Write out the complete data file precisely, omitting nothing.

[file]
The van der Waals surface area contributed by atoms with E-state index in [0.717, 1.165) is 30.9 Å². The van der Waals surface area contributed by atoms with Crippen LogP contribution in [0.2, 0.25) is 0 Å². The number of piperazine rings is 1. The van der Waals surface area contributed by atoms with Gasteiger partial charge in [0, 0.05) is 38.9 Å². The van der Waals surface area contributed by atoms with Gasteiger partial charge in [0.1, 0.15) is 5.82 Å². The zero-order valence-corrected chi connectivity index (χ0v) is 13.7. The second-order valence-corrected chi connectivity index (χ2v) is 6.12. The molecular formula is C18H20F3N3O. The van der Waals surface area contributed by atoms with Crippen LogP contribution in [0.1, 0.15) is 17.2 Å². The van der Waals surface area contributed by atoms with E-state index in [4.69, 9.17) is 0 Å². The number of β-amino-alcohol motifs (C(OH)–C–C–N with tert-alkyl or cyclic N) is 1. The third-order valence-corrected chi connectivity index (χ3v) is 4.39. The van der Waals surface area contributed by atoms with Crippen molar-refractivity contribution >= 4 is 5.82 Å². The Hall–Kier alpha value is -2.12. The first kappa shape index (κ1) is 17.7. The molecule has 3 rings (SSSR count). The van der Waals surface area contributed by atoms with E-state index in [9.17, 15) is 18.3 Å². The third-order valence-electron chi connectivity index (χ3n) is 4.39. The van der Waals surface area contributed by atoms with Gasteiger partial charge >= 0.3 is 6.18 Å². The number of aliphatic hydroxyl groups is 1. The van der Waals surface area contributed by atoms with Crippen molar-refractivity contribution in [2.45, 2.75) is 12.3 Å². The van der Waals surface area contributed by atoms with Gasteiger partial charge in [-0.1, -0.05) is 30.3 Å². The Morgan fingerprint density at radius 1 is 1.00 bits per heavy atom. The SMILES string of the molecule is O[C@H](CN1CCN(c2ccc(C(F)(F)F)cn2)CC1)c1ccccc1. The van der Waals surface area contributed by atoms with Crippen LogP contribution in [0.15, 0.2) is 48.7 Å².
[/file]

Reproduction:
The van der Waals surface area contributed by atoms with E-state index in [0.717, 1.165) is 30.9 Å². The van der Waals surface area contributed by atoms with Crippen LogP contribution in [0.2, 0.25) is 0 Å². The number of piperazine rings is 1. The van der Waals surface area contributed by atoms with Gasteiger partial charge in [0, 0.05) is 38.9 Å². The van der Waals surface area contributed by atoms with Gasteiger partial charge in [0.1, 0.15) is 5.82 Å². The zero-order valence-corrected chi connectivity index (χ0v) is 13.7. The second-order valence-corrected chi connectivity index (χ2v) is 6.12. The molecular formula is C18H20F3N3O. The van der Waals surface area contributed by atoms with Crippen LogP contribution in [0.1, 0.15) is 17.2 Å². The van der Waals surface area contributed by atoms with E-state index in [4.69, 9.17) is 0 Å². The number of β-amino-alcohol motifs (C(OH)–C–C–N with tert-alkyl or cyclic N) is 1. The third-order valence-corrected chi connectivity index (χ3v) is 4.39. The van der Waals surface area contributed by atoms with Crippen molar-refractivity contribution >= 4 is 5.82 Å². The Hall–Kier alpha value is -2.12. The first kappa shape index (κ1) is 17.7. The molecule has 3 rings (SSSR count). The van der Waals surface area contributed by atoms with E-state index in [9.17, 15) is 18.3 Å². The third-order valence-electron chi connectivity index (χ3n) is 4.39. The van der Waals surface area contributed by atoms with Gasteiger partial charge >= 0.3 is 6.18 Å². The number of aliphatic hydroxyl groups is 1. The van der Waals surface area contributed by atoms with Crippen molar-refractivity contribution in [2.45, 2.75) is 12.3 Å². The van der Waals surface area contributed by atoms with Gasteiger partial charge in [-0.1, -0.05) is 30.3 Å². The Morgan fingerprint density at radius 1 is 1.00 bits per heavy atom. The SMILES string of the molecule is O[C@H](CN1CCN(c2ccc(C(F)(F)F)cn2)CC1)c1ccccc1. The van der Waals surface area contributed by atoms with Crippen LogP contribution in [0.15, 0.2) is 48.7 Å².